Installing OpenVAS on BackTrack 5

In preparation for a talk I'll be giving at BSidesKC in October, I've been playing with BackTrack 5 and OpenVAS. OpenVAS was a little bit of a pain to get compiled on Ubuntu, but now that the OpenSUSE guys have built .DEB packages of a fairly recent version of OpenVAS (4.x), it's pretty easy to install on most modern Debian-derived systems. In fact, this works on Ubuntu Server as well, and I have tested it on 10.04 LTS. You just have to do it as root, like you'd do on BackTrack, because I was too lazy to write these instructions with "sudo" in front of each line (and using "| sudo tee -a" instead of the append-redirect for adding a quick line to the sources.list file).

This will be a rough post just to get my install notes down. The instructions on OpenVAS' website do not currently work as designed (however, I'm basing this post on them) and at the time of writing, the OpenSUSE build packages are broken in a number of ways that are easily fixed. For example, the openvas-scanner package provides a startup script in /etc/init.d, but the greenbone-security-assistant, openvas-manager and openvas-administrator packages do not. Some of the binaries are built to read files from /var/lib/openvas while others go for /usr/local/var/lib/openvas. Whatever. We'll deal with it. Also, a lot of these command lines are insanely long and probably will get cut off or line-wrapped by HiR's template. Copy. Paste. View Source. I trust our readers to be smart enough to figure that out.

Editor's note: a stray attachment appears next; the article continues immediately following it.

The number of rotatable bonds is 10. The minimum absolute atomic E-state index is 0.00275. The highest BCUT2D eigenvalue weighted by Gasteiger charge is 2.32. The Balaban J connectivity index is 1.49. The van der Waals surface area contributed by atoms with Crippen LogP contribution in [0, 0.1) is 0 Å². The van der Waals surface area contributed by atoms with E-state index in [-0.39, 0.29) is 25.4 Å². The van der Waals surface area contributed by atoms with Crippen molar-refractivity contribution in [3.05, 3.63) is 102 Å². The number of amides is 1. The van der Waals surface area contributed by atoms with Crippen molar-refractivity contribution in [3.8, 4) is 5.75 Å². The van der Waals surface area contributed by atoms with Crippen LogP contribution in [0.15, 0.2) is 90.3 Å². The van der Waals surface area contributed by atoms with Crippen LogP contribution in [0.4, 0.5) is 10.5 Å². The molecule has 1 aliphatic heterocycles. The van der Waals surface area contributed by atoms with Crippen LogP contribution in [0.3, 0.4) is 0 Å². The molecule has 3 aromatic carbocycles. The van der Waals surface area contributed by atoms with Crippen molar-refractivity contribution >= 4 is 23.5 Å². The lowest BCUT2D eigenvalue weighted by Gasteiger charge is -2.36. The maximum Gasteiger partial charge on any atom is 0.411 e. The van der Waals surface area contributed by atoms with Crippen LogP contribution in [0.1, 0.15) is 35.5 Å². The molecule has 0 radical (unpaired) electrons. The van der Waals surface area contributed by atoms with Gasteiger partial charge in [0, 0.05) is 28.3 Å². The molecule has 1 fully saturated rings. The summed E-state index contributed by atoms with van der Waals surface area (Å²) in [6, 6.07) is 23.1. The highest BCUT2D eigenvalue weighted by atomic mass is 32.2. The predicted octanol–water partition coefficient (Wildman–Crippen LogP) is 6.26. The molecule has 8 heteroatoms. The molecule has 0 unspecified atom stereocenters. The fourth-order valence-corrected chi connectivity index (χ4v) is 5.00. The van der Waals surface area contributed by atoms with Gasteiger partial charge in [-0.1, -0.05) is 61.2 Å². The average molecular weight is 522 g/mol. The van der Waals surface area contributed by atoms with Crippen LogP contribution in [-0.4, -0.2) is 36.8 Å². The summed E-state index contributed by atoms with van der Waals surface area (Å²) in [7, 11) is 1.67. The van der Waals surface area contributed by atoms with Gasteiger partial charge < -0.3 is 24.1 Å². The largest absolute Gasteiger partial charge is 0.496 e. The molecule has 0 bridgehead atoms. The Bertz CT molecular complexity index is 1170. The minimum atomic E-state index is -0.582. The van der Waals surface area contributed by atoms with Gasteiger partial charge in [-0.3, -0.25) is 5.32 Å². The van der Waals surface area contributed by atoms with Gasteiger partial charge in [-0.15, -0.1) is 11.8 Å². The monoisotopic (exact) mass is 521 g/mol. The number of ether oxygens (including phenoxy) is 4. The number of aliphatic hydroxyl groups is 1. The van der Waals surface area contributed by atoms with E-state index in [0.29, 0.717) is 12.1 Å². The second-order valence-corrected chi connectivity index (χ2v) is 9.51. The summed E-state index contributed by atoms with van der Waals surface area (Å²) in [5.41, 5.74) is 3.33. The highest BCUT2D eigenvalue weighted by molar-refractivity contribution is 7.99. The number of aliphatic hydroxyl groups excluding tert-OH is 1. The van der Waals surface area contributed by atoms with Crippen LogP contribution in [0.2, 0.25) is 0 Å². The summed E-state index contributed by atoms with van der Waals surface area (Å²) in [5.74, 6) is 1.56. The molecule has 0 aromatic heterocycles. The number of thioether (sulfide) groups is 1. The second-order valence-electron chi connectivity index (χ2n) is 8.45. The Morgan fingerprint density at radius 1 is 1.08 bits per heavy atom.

Before starting, I recommend making sure you're up to date:

apt-get update && apt-get upgrade

Add the OpenVAS branch of the OpenSUSE Build Service to your apt sources, get the apt key and update your repository cache:

echo "deb http://download.opensuse.org/repositories/security:/OpenVAS:/STABLE:/v4/Debian_5.0/ ./" >> /etc/apt/sources.list
apt-key adv --keyserver hkp://keys.gnupg.net --recv-keys BED1E87979EAFD54
apt-get update

Next, install all the fun packages and dependencies needed in one run of things. Consider adding "gsd" to this package list if you think you'll want to use the Greenbone Security Desktop GUI interface. I plan on doing no such thing.

apt-get -y install greenbone-security-assistant openvas-cli openvas-manager openvas-scanner openvas-administrator sqlite3 xsltproc texlive-latex-base texlive-latex-extra texlive-latex-recommended htmldoc alien rpm nsis fakeroot

Make some directories and some symlinks to compensate for the clustercoitus of path discrepancies in the OBS packages.

mkdir -p /var/lib/openvas/private /var/lib/openvas/CA
mkdir -p /usr/local/var/lib/openvas /usr/local/var/lib/openvas/users
ln -s /var/lib/openvas/users /usr/local/var/lib/openvas/users
ln -s /var/lib/openvas/CA /usr/local/var/lib/openvas/CA
ln -s /var/lib/openvas/private /usr/local/var/lib/openvas/private

Make the openvas server cert, fetch the latest NVT plugins, and make the client cert used by openvas-manager:

openvas-mkcert -q
openvas-mkcert-client -n om -i